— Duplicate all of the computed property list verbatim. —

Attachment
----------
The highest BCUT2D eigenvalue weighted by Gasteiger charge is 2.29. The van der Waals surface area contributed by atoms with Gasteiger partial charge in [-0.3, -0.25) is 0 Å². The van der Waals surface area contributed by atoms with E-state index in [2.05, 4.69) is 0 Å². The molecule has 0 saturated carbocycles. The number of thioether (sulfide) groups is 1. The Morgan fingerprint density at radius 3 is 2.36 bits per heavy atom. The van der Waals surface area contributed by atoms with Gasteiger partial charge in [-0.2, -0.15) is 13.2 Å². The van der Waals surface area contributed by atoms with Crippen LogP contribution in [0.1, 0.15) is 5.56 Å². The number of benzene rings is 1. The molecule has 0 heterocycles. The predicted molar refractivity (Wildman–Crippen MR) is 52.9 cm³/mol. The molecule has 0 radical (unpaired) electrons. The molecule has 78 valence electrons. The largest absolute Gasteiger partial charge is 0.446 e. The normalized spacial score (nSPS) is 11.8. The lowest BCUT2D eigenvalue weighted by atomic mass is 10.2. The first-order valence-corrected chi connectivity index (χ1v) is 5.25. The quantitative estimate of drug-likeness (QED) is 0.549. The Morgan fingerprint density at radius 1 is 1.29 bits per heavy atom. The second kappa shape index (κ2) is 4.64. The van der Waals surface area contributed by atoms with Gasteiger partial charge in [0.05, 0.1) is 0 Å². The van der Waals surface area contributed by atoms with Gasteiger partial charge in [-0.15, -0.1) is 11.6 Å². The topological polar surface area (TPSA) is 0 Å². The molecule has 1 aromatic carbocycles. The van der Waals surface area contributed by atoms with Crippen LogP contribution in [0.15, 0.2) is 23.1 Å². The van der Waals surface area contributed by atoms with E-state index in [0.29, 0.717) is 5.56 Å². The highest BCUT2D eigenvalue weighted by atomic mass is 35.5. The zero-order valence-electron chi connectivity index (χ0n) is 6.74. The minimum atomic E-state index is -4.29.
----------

The highest BCUT2D eigenvalue weighted by Gasteiger charge is 2.29. The van der Waals surface area contributed by atoms with Gasteiger partial charge in [-0.3, -0.25) is 0 Å². The van der Waals surface area contributed by atoms with E-state index in [2.05, 4.69) is 0 Å². The molecule has 0 saturated carbocycles. The number of thioether (sulfide) groups is 1. The Morgan fingerprint density at radius 3 is 2.36 bits per heavy atom. The van der Waals surface area contributed by atoms with Gasteiger partial charge in [-0.2, -0.15) is 13.2 Å². The van der Waals surface area contributed by atoms with Crippen LogP contribution in [0.1, 0.15) is 5.56 Å². The number of benzene rings is 1. The molecule has 0 heterocycles. The predicted molar refractivity (Wildman–Crippen MR) is 52.9 cm³/mol. The molecule has 0 radical (unpaired) electrons. The molecule has 78 valence electrons. The largest absolute Gasteiger partial charge is 0.446 e. The normalized spacial score (nSPS) is 11.8. The lowest BCUT2D eigenvalue weighted by atomic mass is 10.2. The first-order valence-corrected chi connectivity index (χ1v) is 5.25. The quantitative estimate of drug-likeness (QED) is 0.549. The Morgan fingerprint density at radius 1 is 1.29 bits per heavy atom. The second kappa shape index (κ2) is 4.64. The van der Waals surface area contributed by atoms with Gasteiger partial charge in [0.05, 0.1) is 0 Å². The van der Waals surface area contributed by atoms with Gasteiger partial charge in [-0.15, -0.1) is 11.6 Å². The topological polar surface area (TPSA) is 0 Å². The molecule has 1 aromatic carbocycles. The van der Waals surface area contributed by atoms with Crippen LogP contribution in [0.15, 0.2) is 23.1 Å². The van der Waals surface area contributed by atoms with E-state index in [0.29, 0.717) is 5.56 Å². The highest BCUT2D eigenvalue weighted by atomic mass is 35.5. The zero-order valence-electron chi connectivity index (χ0n) is 6.74. The minimum atomic E-state index is -4.29.